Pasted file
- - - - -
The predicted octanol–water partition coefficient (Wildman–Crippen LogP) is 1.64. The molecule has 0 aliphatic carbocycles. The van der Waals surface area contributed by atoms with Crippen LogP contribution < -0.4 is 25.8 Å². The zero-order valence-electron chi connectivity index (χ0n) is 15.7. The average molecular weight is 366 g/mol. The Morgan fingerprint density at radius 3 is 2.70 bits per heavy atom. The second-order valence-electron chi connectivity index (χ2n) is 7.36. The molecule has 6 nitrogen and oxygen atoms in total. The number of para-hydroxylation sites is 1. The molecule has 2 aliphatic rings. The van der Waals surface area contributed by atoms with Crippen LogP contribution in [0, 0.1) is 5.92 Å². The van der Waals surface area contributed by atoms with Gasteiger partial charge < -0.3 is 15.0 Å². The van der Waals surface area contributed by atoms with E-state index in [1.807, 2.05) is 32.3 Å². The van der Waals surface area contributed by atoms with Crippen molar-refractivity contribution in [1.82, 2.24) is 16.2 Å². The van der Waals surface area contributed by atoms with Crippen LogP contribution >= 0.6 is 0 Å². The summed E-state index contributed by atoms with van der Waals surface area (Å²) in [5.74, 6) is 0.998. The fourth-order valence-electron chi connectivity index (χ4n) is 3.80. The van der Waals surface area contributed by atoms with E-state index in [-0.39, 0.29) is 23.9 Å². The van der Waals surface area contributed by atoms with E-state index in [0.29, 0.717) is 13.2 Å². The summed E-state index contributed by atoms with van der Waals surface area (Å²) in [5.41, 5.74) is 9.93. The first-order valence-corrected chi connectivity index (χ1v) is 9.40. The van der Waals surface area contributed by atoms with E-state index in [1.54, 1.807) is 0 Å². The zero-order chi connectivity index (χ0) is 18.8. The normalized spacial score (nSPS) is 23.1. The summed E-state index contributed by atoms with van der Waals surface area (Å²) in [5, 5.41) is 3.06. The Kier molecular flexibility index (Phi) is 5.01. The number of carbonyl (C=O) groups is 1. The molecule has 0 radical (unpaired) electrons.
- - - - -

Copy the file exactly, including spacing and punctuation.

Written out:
The predicted octanol–water partition coefficient (Wildman–Crippen LogP) is 1.64. The molecule has 0 aliphatic carbocycles. The van der Waals surface area contributed by atoms with Crippen LogP contribution < -0.4 is 25.8 Å². The zero-order valence-electron chi connectivity index (χ0n) is 15.7. The average molecular weight is 366 g/mol. The Morgan fingerprint density at radius 3 is 2.70 bits per heavy atom. The second-order valence-electron chi connectivity index (χ2n) is 7.36. The molecule has 6 nitrogen and oxygen atoms in total. The number of para-hydroxylation sites is 1. The molecule has 2 aliphatic rings. The van der Waals surface area contributed by atoms with Crippen LogP contribution in [0, 0.1) is 5.92 Å². The van der Waals surface area contributed by atoms with Gasteiger partial charge < -0.3 is 15.0 Å². The van der Waals surface area contributed by atoms with E-state index in [1.807, 2.05) is 32.3 Å². The van der Waals surface area contributed by atoms with Crippen molar-refractivity contribution in [1.82, 2.24) is 16.2 Å². The van der Waals surface area contributed by atoms with Crippen LogP contribution >= 0.6 is 0 Å². The summed E-state index contributed by atoms with van der Waals surface area (Å²) in [5.74, 6) is 0.998. The fourth-order valence-electron chi connectivity index (χ4n) is 3.80. The van der Waals surface area contributed by atoms with E-state index in [-0.39, 0.29) is 23.9 Å². The van der Waals surface area contributed by atoms with E-state index in [0.29, 0.717) is 13.2 Å². The summed E-state index contributed by atoms with van der Waals surface area (Å²) in [5.41, 5.74) is 9.93. The first-order valence-corrected chi connectivity index (χ1v) is 9.40. The van der Waals surface area contributed by atoms with E-state index in [1.54, 1.807) is 0 Å². The zero-order chi connectivity index (χ0) is 18.8. The normalized spacial score (nSPS) is 23.1. The summed E-state index contributed by atoms with van der Waals surface area (Å²) in [5, 5.41) is 3.06. The Kier molecular flexibility index (Phi) is 5.01. The number of carbonyl (C=O) groups is 1. The molecule has 0 radical (unpaired) electrons.